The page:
London Now and The Art of Literature

Christies, London

 

Leonardo da Vinci, creator of Salvator Mundi, the most expensive painting sold yet, said: “painting is poetry that is seen rather than felt, and poetry is painting that is felt rather than seen”.

Seller of the Salvator Mundi in 2017, Christie’s, which is cultivating its image as so much more than a place where very rich people spend millions, has taken his words as part of the inspiration for an exhibition open free to the public that showcases teasingly the latest lots next to rarely seen, privately-held works that are not for sale.

Curated by Victoria Gramm, Annabelle Scholar and Mark Wiltshire, described as the next generation of Christie’s specialists, the presentation is multi-layered.  It all falls under the heading London Now, a summer culture festival that focuses on London as a global centre for art as the sector bounces back from lockdowns, offers the rich a haven for wealth in uncertain times and joy for everyone able to appreciate it.

Beneath the umbrella title, The Art of Literature exhibition is in turn divided into a Loan and Selling Exhibition made up of 50 works around half of which are to be privately sold (prices available on request) and the other half of which are on loan from private collectors.

The treasures range from a Shakespeare first folio to a J. K. Rowling first edition signed by the author, both in exceptional condition.

Within those bookends, so to speak, the symbiotic relationship of art and literature is celebrated through rarely-seen works including Pablo Picasso’s deep, complex, playful cubist drawing of his friend Apollinaire.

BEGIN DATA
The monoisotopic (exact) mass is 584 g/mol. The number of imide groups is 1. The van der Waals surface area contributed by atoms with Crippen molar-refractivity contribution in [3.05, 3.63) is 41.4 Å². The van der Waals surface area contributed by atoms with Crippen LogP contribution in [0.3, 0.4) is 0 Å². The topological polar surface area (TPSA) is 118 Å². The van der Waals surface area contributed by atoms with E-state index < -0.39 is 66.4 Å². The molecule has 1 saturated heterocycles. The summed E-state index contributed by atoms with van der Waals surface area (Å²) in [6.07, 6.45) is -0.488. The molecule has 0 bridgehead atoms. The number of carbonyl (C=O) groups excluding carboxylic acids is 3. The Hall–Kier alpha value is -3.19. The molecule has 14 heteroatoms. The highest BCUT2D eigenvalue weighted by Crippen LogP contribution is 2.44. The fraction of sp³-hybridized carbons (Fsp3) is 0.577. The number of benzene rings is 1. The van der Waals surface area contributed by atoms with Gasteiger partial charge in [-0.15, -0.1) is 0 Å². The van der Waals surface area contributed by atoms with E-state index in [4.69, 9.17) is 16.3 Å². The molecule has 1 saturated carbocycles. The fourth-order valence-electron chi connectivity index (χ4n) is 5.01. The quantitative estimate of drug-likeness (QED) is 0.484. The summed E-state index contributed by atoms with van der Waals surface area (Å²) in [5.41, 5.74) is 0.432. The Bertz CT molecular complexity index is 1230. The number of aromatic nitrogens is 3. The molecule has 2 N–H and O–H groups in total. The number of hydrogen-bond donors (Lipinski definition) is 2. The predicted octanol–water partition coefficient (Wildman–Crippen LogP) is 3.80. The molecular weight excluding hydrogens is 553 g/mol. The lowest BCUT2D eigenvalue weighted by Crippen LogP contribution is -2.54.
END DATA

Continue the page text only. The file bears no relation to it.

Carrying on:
Another seldom explored aesthetically fecund relationship was between Lucian Freud and French poet Olivier Larronde, who died prematurely aged 38.  Christie’s has brought together seven youthful, appealing works from 1946 when Freud painted Larronde’s two parrots and also drew in ink a caged bird intended to be a bookplate for Larronde’s The Bird in the Gilded Cage, which never reached publication.

Whereas Freud’s parrots date from just after World War Two, John William Waterhouse, regarded as the last of the Pre-Raphaelites, painted Tristram and Isolde in 1916 at the height of World War One.  Should you wish to own a painting imbued with the exquisite longing of two lovers thinking they are about to be united in death, it is for sale.

Closer to the present day, living artist Peter Doig’s paintings of the Caribbean – such as Red Boat (Imaginary Boys), with silvery sky a reproduction could never replicate over a lush, green, melting landscape – inspired poetry by the Nobel Laureate Derek Walcott.

The Loan and Selling exhibition is open to the public until July 14.

In a gallery upstairs, The Art of Literature: Auction Highlights Exhibition, which will run until June 15, displays some of the outstanding lots from Christie’s this summer.  They include works by Barbara Hepworth and Henry Moore and the Hellier Violin, a Stradivarius accompanied on this occasion by a poem on a Stradivarius by George Eliot.

In the spirit of London Now, such hallowed works are offset by an eye-catching selection from London-based designer Molly Goddard’s Autumn/Winter 2019 ready to wear collection of brightly-coloured smocks and frocks inspired by Thomas Hardy’s Tess of the d’Urbervilles.

The final section – or chapter – is First Editions, Second Thoughts, an online auction taking place between June 28 and July 12 of first editions annotated with the second thoughts of writers including Margaret Atwood, John le Carré and Ian McEwan.

The online sale will raise funds to support human rights organisation English PEN’s work to defend free expression as Christie’s positions itself as a force for artistic good, even spiritual wellbeing.

Barbara Lewis © 2022.

  
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